FBI Investigates Baseball Hack AttackLegal Expert Says 'Unauthorized Access' Could Be Prosecuted
The FBI and Justice Department prosecutors are probing a 2014 hack attack that allegedly stole sensitive, internal information by hacking into databases run by the Houston Astros professional baseball team. The attack was allegedly launched by the rival St. Louis Cardinals baseball franchise.
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The existence of the investigation was first reported by The New York Times, which says that the Cardinals and the Major League Baseball organization have been served with related subpoenas. Citing officials with knowledge of the investigation who spoke on condition of anonymity, the report adds that the ongoing investigation centers on the breach of special databases built by the Astros, which include private discussions of player trades, confidential statistics as well as reports from scouts seeking new talent.
The FBI declined to confirm or deny if it has a related investigation under way. But a spokeswoman tells Information Security Media Group: "The FBI aggressively investigates all potential threats to public and private sector systems. Once our investigations are complete, we pursue all appropriate avenues to hold accountable those who pose a threat in cyberspace."
Some commentators have suggested that if the alleged hack occurred, it may be considered little more than a prank. But one leading cybercrime legal expert has dismissed that analysis, saying that under federal computer-crime law, any unauthorized access to another system can potentially lead to prosecution.
The existence of the investigation was confirmed June 16 by Major League Baseball officials, who said in a statement that they have "fully cooperated with the federal investigation into the illegal breach of the Astros' baseball operations database," and that they are now awaiting the results of that investigation. "Once the investigative process has been completed by federal law enforcement officials, we will evaluate the next steps and will make decisions promptly."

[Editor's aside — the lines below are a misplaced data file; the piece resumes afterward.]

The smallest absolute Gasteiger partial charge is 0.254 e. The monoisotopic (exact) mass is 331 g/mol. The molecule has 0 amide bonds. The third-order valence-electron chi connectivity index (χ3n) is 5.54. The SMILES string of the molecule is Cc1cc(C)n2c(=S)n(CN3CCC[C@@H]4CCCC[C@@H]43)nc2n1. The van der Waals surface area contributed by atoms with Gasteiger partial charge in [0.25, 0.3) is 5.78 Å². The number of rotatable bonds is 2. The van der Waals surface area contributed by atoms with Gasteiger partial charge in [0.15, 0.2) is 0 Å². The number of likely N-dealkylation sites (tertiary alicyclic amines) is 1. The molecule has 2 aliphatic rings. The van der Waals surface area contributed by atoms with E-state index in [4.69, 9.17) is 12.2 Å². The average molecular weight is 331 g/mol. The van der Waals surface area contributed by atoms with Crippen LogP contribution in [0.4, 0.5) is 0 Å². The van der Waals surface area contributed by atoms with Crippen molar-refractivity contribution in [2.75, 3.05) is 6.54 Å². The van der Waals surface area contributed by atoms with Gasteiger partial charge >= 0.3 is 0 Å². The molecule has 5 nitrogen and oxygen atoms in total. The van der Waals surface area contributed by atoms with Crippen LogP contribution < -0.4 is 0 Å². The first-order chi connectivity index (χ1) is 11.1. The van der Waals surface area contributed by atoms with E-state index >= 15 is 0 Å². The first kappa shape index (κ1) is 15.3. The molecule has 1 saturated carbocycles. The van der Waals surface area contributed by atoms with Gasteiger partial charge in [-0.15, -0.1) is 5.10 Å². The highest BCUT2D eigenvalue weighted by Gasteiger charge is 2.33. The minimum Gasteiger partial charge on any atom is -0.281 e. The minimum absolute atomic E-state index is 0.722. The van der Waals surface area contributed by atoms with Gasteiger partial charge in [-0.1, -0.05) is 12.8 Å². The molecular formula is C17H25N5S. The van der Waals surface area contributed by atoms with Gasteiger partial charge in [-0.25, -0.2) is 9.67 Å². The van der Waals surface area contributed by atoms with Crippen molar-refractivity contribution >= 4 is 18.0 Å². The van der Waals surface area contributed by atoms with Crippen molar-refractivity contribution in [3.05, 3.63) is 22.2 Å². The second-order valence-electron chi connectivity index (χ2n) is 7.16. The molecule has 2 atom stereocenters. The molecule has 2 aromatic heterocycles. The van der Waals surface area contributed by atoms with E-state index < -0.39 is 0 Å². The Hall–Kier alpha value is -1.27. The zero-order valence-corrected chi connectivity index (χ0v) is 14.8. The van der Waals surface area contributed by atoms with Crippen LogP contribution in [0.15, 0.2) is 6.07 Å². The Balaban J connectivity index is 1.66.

"The St. Louis Cardinals are aware of the investigation into the security breach of the Houston Astros' database," the Cardinals organization says in a June 16 statement. "The team has fully cooperated with the investigation and will continue to do so. Given that this is an ongoing federal investigation, it is not appropriate for us to comment further."
In recent decades, the Cardinals have become one of the most successful franchises in baseball history. Competing in Major League Baseball's National League, the Cardinals are second only to the New York Yankees in the number of World Series championships they have won. It's not clear what benefit the Cardinals might have gained via the alleged hack of the Houston Astros franchise. While the Astros are now part of MLB's American League, until 2013 they competed in the National League, meaning they would have been more direct rivals of the Cardinals.
But U.S. officials believe the hack may have been executed by vengeful front-office Cardinals employees against Jeff Luhnow, the Astros' general manager, who left the Cardinals in 2011, the Times reports. "According to reports, exploitation of the Astros operations database was not the result of a sophisticated industrial espionage intrusion operation," threat-intelligence firm iSight Partners says in a research note. "Rather, it appears to have been facilitated by Astros General Manager Jeff Luhnow's password reuse - the perpetrator reportedly had access to a master list of passwords Mr. Luhnow used in his previous employment with the Cardinals."